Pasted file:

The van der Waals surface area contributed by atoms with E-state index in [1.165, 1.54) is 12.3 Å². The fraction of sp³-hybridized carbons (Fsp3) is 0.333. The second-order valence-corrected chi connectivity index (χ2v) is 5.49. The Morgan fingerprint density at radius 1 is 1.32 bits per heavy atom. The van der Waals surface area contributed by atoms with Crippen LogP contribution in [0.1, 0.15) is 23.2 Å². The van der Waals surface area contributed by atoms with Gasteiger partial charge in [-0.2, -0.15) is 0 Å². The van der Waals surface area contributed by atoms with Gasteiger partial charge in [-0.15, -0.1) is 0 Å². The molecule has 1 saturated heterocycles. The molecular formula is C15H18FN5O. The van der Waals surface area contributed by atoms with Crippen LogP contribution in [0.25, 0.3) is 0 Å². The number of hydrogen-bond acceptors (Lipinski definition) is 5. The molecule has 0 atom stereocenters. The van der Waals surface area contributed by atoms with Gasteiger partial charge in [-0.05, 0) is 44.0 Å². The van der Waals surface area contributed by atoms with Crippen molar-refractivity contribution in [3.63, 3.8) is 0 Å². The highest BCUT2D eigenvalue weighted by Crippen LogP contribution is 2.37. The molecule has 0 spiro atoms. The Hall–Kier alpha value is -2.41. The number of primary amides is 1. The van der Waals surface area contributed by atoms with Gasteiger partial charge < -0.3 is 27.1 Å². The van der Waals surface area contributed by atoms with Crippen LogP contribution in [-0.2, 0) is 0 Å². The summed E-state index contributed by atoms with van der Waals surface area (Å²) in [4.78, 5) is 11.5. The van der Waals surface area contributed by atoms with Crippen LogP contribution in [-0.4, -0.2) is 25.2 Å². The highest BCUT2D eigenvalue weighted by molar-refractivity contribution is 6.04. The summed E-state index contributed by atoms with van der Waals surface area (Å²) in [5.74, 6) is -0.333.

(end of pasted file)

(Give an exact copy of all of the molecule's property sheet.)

The van der Waals surface area contributed by atoms with E-state index in [1.165, 1.54) is 12.3 Å². The fraction of sp³-hybridized carbons (Fsp3) is 0.333. The second-order valence-corrected chi connectivity index (χ2v) is 5.49. The Morgan fingerprint density at radius 1 is 1.32 bits per heavy atom. The van der Waals surface area contributed by atoms with Crippen LogP contribution in [0.1, 0.15) is 23.2 Å². The van der Waals surface area contributed by atoms with Gasteiger partial charge in [-0.2, -0.15) is 0 Å². The van der Waals surface area contributed by atoms with Gasteiger partial charge in [-0.15, -0.1) is 0 Å². The molecule has 1 saturated heterocycles. The molecular formula is C15H18FN5O. The van der Waals surface area contributed by atoms with Crippen LogP contribution in [0.25, 0.3) is 0 Å². The number of hydrogen-bond acceptors (Lipinski definition) is 5. The molecule has 0 atom stereocenters. The van der Waals surface area contributed by atoms with Gasteiger partial charge in [-0.05, 0) is 44.0 Å². The van der Waals surface area contributed by atoms with Crippen molar-refractivity contribution in [3.63, 3.8) is 0 Å². The highest BCUT2D eigenvalue weighted by Crippen LogP contribution is 2.37. The molecule has 0 spiro atoms. The Hall–Kier alpha value is -2.41. The number of primary amides is 1. The van der Waals surface area contributed by atoms with Gasteiger partial charge < -0.3 is 27.1 Å². The van der Waals surface area contributed by atoms with Crippen LogP contribution in [-0.2, 0) is 0 Å². The summed E-state index contributed by atoms with van der Waals surface area (Å²) in [4.78, 5) is 11.5. The van der Waals surface area contributed by atoms with Crippen LogP contribution in [-0.4, -0.2) is 25.2 Å². The highest BCUT2D eigenvalue weighted by molar-refractivity contribution is 6.04. The summed E-state index contributed by atoms with van der Waals surface area (Å²) in [5.74, 6) is -0.333.